Let me preface this by saying that I have not read the other Sophie Fournier books. I just love hockey, books about hockey, and books about girls playing hockey, so I couldn't not pick this up. Now I'm curious enough to go back and read the rest of the series. For the similarly uninitiated, Sophie Fournier is a kick-ass hockey player, the first woman to break into the majors (known in this book as the NAHL - North American Hockey League), winning a Maple Cup (think Stanley Cup) the previous seaso Let me preface this by saying that I have not read the other Sophie Fournier books. I just love hockey, books about hockey, and books about girls playing hockey, so I couldn't not pick this up. Now I'm curious enough to go back and read the rest of the series. For the similarly uninitiated, Sophie Fournier is a kick-ass hockey player, the first woman to break into the majors (known in this book as the NAHL - North American Hockey League), winning a Maple Cup (think Stanley Cup) the previous season. She also comes into this book with a gold medal from the last Winter Games (as of the Olympic variety) and is gearing up for a back-to-back run. She is a consistent scoring leader, but a playmaker first and foremost. Drafted last overall, she is still playing with a bit of a chip on her shoulder, but has since been joined in the big leagues by three other women, including one on her own team. Not to mention, she is now the captain of her major league team, and to her surprise, finds herself captain of Team Canada going into the Winter Games as well. Home Ice Advantage opens with a frustrating contract negotiation (that honestly sounds like she is lining herself up against the Connor McDavids of the world, although that's maybe not where I would have pegged her comps and led to some initial puzzlement for me). While she sees her initial ask as conservative, her agent is preparing her to go for an offer closer to half of it--because she is woman and no one knows how she will "age." Asked if she would prefer to compromise on term or value, she chooses to favor term, yet ends up taking a substantial hit on both ends. Faced with a no-win situation with the media, where she is either holding up the process and jeopardizing a solid start to the season or undervaluing her worth and consequently ruining negotiations for the generation of women players who will follow her, the pressure is a lot. But eventually she signs and locks into the next six years in Concord, despite half-expecting to be dumped midway. While there is some discussion of what this cap space allows the team to do in other positions, that aspect quickly fizzles and we move into learning who Sophie is as a captain. Unsurprisingly, she is a cool-headed and affirming leader. Although her coach doesn't really seem to trust her on strategy and they only move further apart as the season progresses, she is a respected presence in a locker room where she is clearly an "other." The boys follow her lead and even enforcers new to the team are willing to drop the gloves for her over the most questionable of slashes. The locker room and media dynamics early on and throughout reminded me of Pitch, although all of Alex Baker's edginess clearly went to Lexie. I want to read more about her. As Sophie trains up the younger players and gets their confidence where it needs to be in preseason, her line can't seem to get the chemistry it needs to earn back-to-back Cups. Coach keeps messing with the lines, under the guise of "spreading out the talent," but it seems clear that he is out for her, or worse, Elsa. Off-the-ice, Sophie is secretly elated that Elsa has agreed to live with her again, but is trying to play it cool. As new players are welcomed, Sophie is working hard to keep the team vibes up, but it seems like her main skill in that regard is forcing them all to go out to a bar or club after a game. About mid-way through the book, the NAHL season is interrupted for the Winter Games -- well, officially for the men's Winter Games of course. I'm actually genuinely surprised that after all the emphasis at the beginning on contract negotiation, the issue of Sophie missing two NAHL games for the Winter Games was never brought up. Especially after the NHL refused to release players for the last Olympics and created a shitstorm of a CBA negotiation. But who knows, maybe the NAHL CBA accidentally covers releasing female players for the Winter Games because it never occurred to them to plan for it? But I still would have expected some discussion around whether she would be fined for missing the games. The NHL at least has made clear they place no value on patriotism. Ok, ok, I'll read the rest of the books before I wade too far into detailed complaints like this though. The awkward break for the Winter Games originally felt unnecessarily juxtaposed into a book that seemed primarily about Sophie's NAHL season. It felt like an extended tangent about women's team dynamics. I still think it maybe got more emphasis than it needed, although as part of a series, I recognize other players may have liked seeing familiar characters making an appearance. But by the end of the book, this apparent tangent bears a little more relevance when her dumbass coach puts his foot in his mouth with a journalist again and basically insinuates that women don't have the emotional or physical stamina to finish an extended season with multiple peaks. Guess he's never heard of multiple orgasms. (sorry, I'm a bit buzzed as I'm writing this up.) Honestly, I came for the hockey, but I stayed for super well-done demisexual representation that doesn't end in sex. Sophie and Elsa cuddle and banter and hang out the whole book and have zero sex and I AM HERE FOR IT. (well, ok, Elsa has sex with other people.) Sophie is starting to feel some pangs of jealousy as Elsa is looking to other people for support and fun, but isn't at all envious of her sexual relationships or looking to sex to create emotional intimacy between them. For her, their chemistry on the ice is all she could ever ask for, and a Maple Cup ring is the only ring she will ever want to wear. Some people may tell her that she just hasn't met the right person yet or whatever tired bullshit, but she knows better and I love it. I love that she and Elsa can have the kind of friendship they do and yet there is no pressure between them to have sex. Hockey is better than sex and provides all the intimacy and chemistry you could ever desire and it is glorious. More books like this please. I did feel like the team vibes were lacking in this book, especially under Sophie's leadership, although that was somewhat addressed. Maybe I'm just biased because my team has the best team vibes. But team vibes don't just appear because you all have weird pizza traditions and go to the club after games. You have to get upset over bad plays and work through that and learn to respect each others' high caliber play. You have to show up for each other in the rough times. You have to deliver better speeches to rookies than, "It's just hockey. You know how to do this." Team dynamics are a work of art, and that seems to be a lost one here. The women's team under Stewie seems to have much better team vibes and it just felt more authentic and real. Lastly, I don't really get the title of this book. I could go a few different ways with it (e.g., Sophie settles into Concord as her home as she signs a long-term contract, Sophie buys a house with the intent of making it a team hangout space, Concord seems to only be able to win at home in the post-season, etc.), but nothing really sticks out. Minor point, but it bugged me all the way through. Overall, solid hockey action, but if you're a hockey fan, you will find that the action cuts out just when it's getting good and that the most important details are glossed over. Character development seems to be mostly relegated to previous books, and I would have rated this much less highly as a standalone. But taken for what it is, hockey action is decent and demisexual representation is great and so needed. Sophie is annoying af sometimes, but she is a solid character and I really appreciate her. Will definitely be checking out the rest of these books. Much appreciation to NetGalley and NineStar Press for the eARC in exchange for the review. Live-tweeted reactions about this story here: https://twitter.com/leahreadshockey/s...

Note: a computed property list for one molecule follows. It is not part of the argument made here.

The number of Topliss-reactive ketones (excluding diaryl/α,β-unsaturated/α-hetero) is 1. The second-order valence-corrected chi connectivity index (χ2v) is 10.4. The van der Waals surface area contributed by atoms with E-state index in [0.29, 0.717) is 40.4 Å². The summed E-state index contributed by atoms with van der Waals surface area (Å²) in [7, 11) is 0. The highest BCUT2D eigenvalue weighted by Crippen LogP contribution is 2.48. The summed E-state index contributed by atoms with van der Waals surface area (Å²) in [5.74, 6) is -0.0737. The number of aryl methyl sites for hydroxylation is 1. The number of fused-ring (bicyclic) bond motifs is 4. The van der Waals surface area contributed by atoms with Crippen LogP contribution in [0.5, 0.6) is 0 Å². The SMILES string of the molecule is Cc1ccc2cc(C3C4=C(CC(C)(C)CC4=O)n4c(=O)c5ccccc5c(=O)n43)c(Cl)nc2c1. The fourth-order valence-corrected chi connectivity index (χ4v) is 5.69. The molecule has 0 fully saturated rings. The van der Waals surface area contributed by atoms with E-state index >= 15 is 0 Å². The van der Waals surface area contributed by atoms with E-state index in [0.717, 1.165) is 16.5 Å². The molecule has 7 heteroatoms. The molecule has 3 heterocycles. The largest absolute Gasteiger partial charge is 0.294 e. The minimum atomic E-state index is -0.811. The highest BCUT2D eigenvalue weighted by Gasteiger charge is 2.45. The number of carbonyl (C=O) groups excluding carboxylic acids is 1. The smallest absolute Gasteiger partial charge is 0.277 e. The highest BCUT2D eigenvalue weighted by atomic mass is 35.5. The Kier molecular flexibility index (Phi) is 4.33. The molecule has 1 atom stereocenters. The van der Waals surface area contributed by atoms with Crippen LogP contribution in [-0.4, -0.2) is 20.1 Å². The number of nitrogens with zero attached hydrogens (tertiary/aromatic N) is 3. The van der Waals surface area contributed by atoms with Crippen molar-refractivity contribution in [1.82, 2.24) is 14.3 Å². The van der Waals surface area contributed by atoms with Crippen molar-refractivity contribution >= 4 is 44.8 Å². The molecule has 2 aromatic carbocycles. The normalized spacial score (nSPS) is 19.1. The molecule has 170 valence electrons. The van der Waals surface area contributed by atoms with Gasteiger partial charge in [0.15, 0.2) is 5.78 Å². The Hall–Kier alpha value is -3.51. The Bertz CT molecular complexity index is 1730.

10. 5 out of 5